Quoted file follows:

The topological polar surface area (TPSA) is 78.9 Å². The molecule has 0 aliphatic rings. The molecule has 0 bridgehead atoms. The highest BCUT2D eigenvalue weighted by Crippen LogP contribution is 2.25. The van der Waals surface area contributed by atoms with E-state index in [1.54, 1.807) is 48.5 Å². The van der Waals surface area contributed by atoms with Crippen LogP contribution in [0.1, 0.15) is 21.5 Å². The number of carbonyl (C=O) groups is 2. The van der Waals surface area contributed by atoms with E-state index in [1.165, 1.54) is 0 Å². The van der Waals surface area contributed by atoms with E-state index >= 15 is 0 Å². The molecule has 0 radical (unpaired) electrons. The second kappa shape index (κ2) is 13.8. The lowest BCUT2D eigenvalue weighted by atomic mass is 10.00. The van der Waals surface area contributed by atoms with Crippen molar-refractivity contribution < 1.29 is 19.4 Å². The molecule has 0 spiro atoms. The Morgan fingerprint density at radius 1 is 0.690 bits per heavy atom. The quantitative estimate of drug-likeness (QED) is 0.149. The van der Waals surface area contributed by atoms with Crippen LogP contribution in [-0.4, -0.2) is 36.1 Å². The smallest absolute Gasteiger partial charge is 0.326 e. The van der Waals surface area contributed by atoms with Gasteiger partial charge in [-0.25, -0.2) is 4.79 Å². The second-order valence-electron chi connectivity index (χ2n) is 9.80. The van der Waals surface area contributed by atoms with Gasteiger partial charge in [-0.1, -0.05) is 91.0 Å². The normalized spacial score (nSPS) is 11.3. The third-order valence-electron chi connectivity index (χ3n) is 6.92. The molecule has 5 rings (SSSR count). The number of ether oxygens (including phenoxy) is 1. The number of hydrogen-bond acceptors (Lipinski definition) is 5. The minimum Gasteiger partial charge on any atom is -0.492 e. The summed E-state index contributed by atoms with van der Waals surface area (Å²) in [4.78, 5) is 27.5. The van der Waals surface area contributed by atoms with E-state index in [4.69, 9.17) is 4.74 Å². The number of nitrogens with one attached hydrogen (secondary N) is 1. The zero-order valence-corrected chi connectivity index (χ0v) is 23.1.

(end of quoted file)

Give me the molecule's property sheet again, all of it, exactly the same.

The topological polar surface area (TPSA) is 78.9 Å². The molecule has 0 aliphatic rings. The molecule has 0 bridgehead atoms. The highest BCUT2D eigenvalue weighted by Crippen LogP contribution is 2.25. The van der Waals surface area contributed by atoms with E-state index in [1.54, 1.807) is 48.5 Å². The van der Waals surface area contributed by atoms with Crippen LogP contribution in [0.1, 0.15) is 21.5 Å². The number of carbonyl (C=O) groups is 2. The van der Waals surface area contributed by atoms with E-state index in [1.165, 1.54) is 0 Å². The van der Waals surface area contributed by atoms with E-state index >= 15 is 0 Å². The molecule has 0 radical (unpaired) electrons. The second kappa shape index (κ2) is 13.8. The lowest BCUT2D eigenvalue weighted by atomic mass is 10.00. The van der Waals surface area contributed by atoms with Crippen molar-refractivity contribution < 1.29 is 19.4 Å². The molecule has 0 spiro atoms. The Morgan fingerprint density at radius 1 is 0.690 bits per heavy atom. The quantitative estimate of drug-likeness (QED) is 0.149. The van der Waals surface area contributed by atoms with Crippen LogP contribution in [-0.4, -0.2) is 36.1 Å². The smallest absolute Gasteiger partial charge is 0.326 e. The van der Waals surface area contributed by atoms with Gasteiger partial charge in [-0.25, -0.2) is 4.79 Å². The second-order valence-electron chi connectivity index (χ2n) is 9.80. The van der Waals surface area contributed by atoms with Gasteiger partial charge in [-0.1, -0.05) is 91.0 Å². The normalized spacial score (nSPS) is 11.3. The third-order valence-electron chi connectivity index (χ3n) is 6.92. The molecule has 5 rings (SSSR count). The number of ether oxygens (including phenoxy) is 1. The number of hydrogen-bond acceptors (Lipinski definition) is 5. The minimum Gasteiger partial charge on any atom is -0.492 e. The summed E-state index contributed by atoms with van der Waals surface area (Å²) in [4.78, 5) is 27.5. The van der Waals surface area contributed by atoms with E-state index in [4.69, 9.17) is 4.74 Å². The number of nitrogens with one attached hydrogen (secondary N) is 1. The zero-order valence-corrected chi connectivity index (χ0v) is 23.1.